By Robert Freedman, Senior Editor, REALTOR® Magazine
You can’t expect much from a single letter but a recent communication from NAR to federal regulators could help shine a light on an appraisal issue that that needs as much light on it as possible. The issue concerns appraisal management companies (AMCs), the middlemen between appraisers and the lenders that hire them. Earlier this year AMCs began rolling out changes to the contracts between them and their appraisers that offload the legal liability over loans gone bad to the appraiser. That means the appraiser who earns about $200 for an appraisal (after the AMC has taken its 45 percent cut of the fee) also has to shoulder the burden if a consumer or the lender or some other party decides to sue.
Appraisers already assume a certain amount of liability over valuation issues, of course. Any time they release a valuation they certify to its integrity, so they already shoulder liability if someone thinks the numbers are misleading.
The AMC indemnification issue goes beyond this by expanding the appraiser’s liability to anything that the AMC would be liable for. As one appraiser told me (in confidence, so I won’t use any names), “the appraiser is responsible if anything goes wrong with the loan, regardless of their culpability for it.”
“Say, for instance, that the loan was not properly underwritten and the borrower defaulted, or the borrower lied on his application and they default,” the appraiser said. “The way some of these indemnification agreements are written the appraiser is put on the hook.”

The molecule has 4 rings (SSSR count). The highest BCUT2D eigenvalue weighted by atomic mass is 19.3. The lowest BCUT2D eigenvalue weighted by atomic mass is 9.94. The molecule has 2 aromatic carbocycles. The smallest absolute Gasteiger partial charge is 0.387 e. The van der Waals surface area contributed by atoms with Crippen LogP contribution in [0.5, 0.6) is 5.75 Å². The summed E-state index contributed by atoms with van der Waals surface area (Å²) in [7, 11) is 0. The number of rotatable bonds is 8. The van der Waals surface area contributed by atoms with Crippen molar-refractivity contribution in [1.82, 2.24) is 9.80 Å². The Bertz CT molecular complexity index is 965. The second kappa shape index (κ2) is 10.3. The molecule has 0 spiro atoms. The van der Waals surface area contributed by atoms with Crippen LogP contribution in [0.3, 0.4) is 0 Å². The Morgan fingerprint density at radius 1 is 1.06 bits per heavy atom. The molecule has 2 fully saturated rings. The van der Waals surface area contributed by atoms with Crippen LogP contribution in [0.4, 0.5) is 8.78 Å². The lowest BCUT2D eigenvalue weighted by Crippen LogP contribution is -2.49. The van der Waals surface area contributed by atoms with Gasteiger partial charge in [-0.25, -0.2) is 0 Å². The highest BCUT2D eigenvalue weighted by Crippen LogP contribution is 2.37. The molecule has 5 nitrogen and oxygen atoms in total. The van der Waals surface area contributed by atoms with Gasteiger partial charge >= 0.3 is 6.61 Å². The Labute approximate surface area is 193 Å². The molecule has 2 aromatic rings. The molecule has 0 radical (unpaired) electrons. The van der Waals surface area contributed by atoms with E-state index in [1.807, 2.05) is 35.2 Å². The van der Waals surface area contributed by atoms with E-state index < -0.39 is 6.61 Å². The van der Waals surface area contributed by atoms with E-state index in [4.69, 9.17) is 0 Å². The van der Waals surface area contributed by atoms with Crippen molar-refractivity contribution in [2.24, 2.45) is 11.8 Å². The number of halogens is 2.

An example of a contract with the indemnification language is posted on an appraisal industry blog hosted by the Real Estate Advisors Defense Institute. It’s password protected, so you won’t be able to access it unless you’re a member. But there’s some information on it In a blog post there.
To be fair to AMCs, they’re surely under their own pressure from lenders. Big banks are no doubt asking AMCs to indemnify them from liability, so perhaps they’re just passing that pressure along to appraisers.
NAR took up the issue last month with a letter asking HUD and other regulators to review the indemnification language to ensure it doesn’t amount to pressure on appraisers and an infringement on their independence. If “the appraiser bears all responsibility . . . some appraisers may be less than objective in their analysis, [causing] them to be more conservative and report artificially lower values for real property,” NAR says.
The letter went to eight federal regulators, but it’s possible it will have an impact at the state level as well. AMCs have already in some cases made changes to their language to avoid running afoul of state laws governing their business; other states might take notice now that NAR has alerted regulators to the possibility that appraisers’ independence is under pressure.
Issues like this tend to fly below people’s radar screens, but in their own way they have a big impact on whether a home sale transaction gets to closing or not. Given how shaky residential markets are today, the last thing that’s needed is further pressure on an already taxed appraisal industry.